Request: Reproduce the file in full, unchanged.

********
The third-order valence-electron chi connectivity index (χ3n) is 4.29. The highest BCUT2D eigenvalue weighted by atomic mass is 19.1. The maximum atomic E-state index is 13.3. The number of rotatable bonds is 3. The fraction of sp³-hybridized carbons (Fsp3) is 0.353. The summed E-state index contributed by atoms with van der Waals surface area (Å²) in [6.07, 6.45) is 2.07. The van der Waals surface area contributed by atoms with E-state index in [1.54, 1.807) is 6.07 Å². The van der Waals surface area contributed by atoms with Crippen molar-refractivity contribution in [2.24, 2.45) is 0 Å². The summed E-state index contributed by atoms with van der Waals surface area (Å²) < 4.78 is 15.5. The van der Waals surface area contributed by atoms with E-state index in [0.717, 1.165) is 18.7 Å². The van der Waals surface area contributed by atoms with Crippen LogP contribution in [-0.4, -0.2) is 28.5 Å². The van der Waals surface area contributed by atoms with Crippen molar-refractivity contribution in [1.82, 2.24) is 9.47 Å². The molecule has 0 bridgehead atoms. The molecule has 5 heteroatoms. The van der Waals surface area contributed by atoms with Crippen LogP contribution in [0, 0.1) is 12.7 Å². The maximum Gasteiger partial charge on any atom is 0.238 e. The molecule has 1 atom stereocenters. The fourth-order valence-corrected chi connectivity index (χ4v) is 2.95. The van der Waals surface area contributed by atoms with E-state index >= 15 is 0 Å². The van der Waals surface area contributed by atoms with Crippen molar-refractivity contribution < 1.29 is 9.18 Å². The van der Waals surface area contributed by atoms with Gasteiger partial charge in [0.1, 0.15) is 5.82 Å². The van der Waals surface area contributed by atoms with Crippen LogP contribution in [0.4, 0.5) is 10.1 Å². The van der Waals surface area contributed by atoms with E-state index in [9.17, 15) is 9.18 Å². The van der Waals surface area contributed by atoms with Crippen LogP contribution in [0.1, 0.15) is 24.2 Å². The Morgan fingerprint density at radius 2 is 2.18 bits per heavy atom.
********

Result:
The third-order valence-electron chi connectivity index (χ3n) is 4.29. The highest BCUT2D eigenvalue weighted by atomic mass is 19.1. The maximum atomic E-state index is 13.3. The number of rotatable bonds is 3. The fraction of sp³-hybridized carbons (Fsp3) is 0.353. The summed E-state index contributed by atoms with van der Waals surface area (Å²) in [6.07, 6.45) is 2.07. The van der Waals surface area contributed by atoms with E-state index in [1.54, 1.807) is 6.07 Å². The van der Waals surface area contributed by atoms with Crippen molar-refractivity contribution in [2.24, 2.45) is 0 Å². The summed E-state index contributed by atoms with van der Waals surface area (Å²) < 4.78 is 15.5. The van der Waals surface area contributed by atoms with E-state index in [0.717, 1.165) is 18.7 Å². The van der Waals surface area contributed by atoms with Crippen LogP contribution in [-0.4, -0.2) is 28.5 Å². The van der Waals surface area contributed by atoms with Crippen molar-refractivity contribution in [1.82, 2.24) is 9.47 Å². The molecule has 0 bridgehead atoms. The molecule has 5 heteroatoms. The van der Waals surface area contributed by atoms with Crippen LogP contribution in [0, 0.1) is 12.7 Å². The maximum Gasteiger partial charge on any atom is 0.238 e. The molecule has 1 atom stereocenters. The fourth-order valence-corrected chi connectivity index (χ4v) is 2.95. The van der Waals surface area contributed by atoms with E-state index >= 15 is 0 Å². The van der Waals surface area contributed by atoms with Crippen molar-refractivity contribution < 1.29 is 9.18 Å². The van der Waals surface area contributed by atoms with Gasteiger partial charge in [0.1, 0.15) is 5.82 Å². The van der Waals surface area contributed by atoms with Crippen LogP contribution in [0.4, 0.5) is 10.1 Å². The van der Waals surface area contributed by atoms with E-state index in [9.17, 15) is 9.18 Å². The van der Waals surface area contributed by atoms with Crippen LogP contribution in [0.1, 0.15) is 24.2 Å². The Morgan fingerprint density at radius 2 is 2.18 bits per heavy atom.